HONG KONG (DPA) – A Hong Kong woman was sentenced to six years in prison for abusing her former Indonesian maids, in a case that drew international attention, a report said Friday.
Law Wan-tung, 44 was convicted two weeks ago of assaulting and causing grievous bodily harm to her employees.
As she handed down the sentence, District Court Judge Amanda Woodcock called the former beautician's attitude and behaviour contemptible, and she had shown no compassion to her victims, the South China Morning Post reported.
The maximum sentence she could have received was seven years.
She was also fined 15,000 Hong Kong dollars (about 1,900 US dollars).
The 16-day trial revealed details of abuse that included shoving a vacuum-cleaner tube into one maid's mouth causing lacerations, slapping, scratching, punching and forcing her to urinate in plastic bags.
The judge echoed the words of rights activists in saying abuse could be prevented if domestic helpers were not forced to live with their employers.
Currently all of Hong Kong's more than 320,000 domestic helpers are required by law to live with their employers, and are paid a minimum of 4,010 Hong Kong dollars a month.
She also urged authorities in Hong Kong and Indonesia to investigate employment agencies that charge domestic helpers high fees to work overseas, said the Post.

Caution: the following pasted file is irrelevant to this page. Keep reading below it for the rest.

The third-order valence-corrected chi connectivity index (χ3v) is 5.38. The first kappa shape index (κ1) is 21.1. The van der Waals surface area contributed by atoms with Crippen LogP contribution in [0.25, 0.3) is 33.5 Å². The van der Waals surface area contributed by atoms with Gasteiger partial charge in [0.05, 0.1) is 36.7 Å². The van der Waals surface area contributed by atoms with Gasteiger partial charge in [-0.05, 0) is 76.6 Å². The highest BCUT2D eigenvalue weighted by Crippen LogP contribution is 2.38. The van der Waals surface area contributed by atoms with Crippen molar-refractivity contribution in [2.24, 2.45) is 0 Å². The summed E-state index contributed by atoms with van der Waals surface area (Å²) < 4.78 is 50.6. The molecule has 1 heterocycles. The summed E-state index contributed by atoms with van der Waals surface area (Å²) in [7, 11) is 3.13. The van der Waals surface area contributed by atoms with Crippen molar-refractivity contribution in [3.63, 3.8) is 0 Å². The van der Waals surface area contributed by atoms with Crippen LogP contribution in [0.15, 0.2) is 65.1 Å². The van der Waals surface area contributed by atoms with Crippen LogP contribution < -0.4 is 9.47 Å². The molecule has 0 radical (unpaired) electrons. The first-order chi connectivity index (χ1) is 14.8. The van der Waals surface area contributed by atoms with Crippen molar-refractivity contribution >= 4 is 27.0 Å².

Indonesia allows agencies to charge training fees of up to 15,500 Hong Kong dollars, the equivalent of nearly four months' for the women. But employment agencies can also charge an additional recruitment fee and are rarely investigated for exploiting the maids.
Hong Kong's employment ordinance sets the cap for such fees at 10 per cent of a person's monthly salary.
Erwiana Sulistyaningsih, one of Law's victims, said earlier that she had forgiven her former employer but wanted the maximum sentence to set an example.
She is also reportedly suing the Indonesian employment agency that recruited her for failing to ensure her safety.
Defence lawyer Graham Harris said Law's acts were not "the very worst of its kind," and argued that there was no evidence of permanent physical and psychological injuries, the Post reported.
A 2013 survey by Hong Kong's Mission for Migrant Workers found that 58 per cent of domestic workers had faced verbal abuse, 18 per cent had experienced physical abuse and 6 per cent reported sexual abuse.
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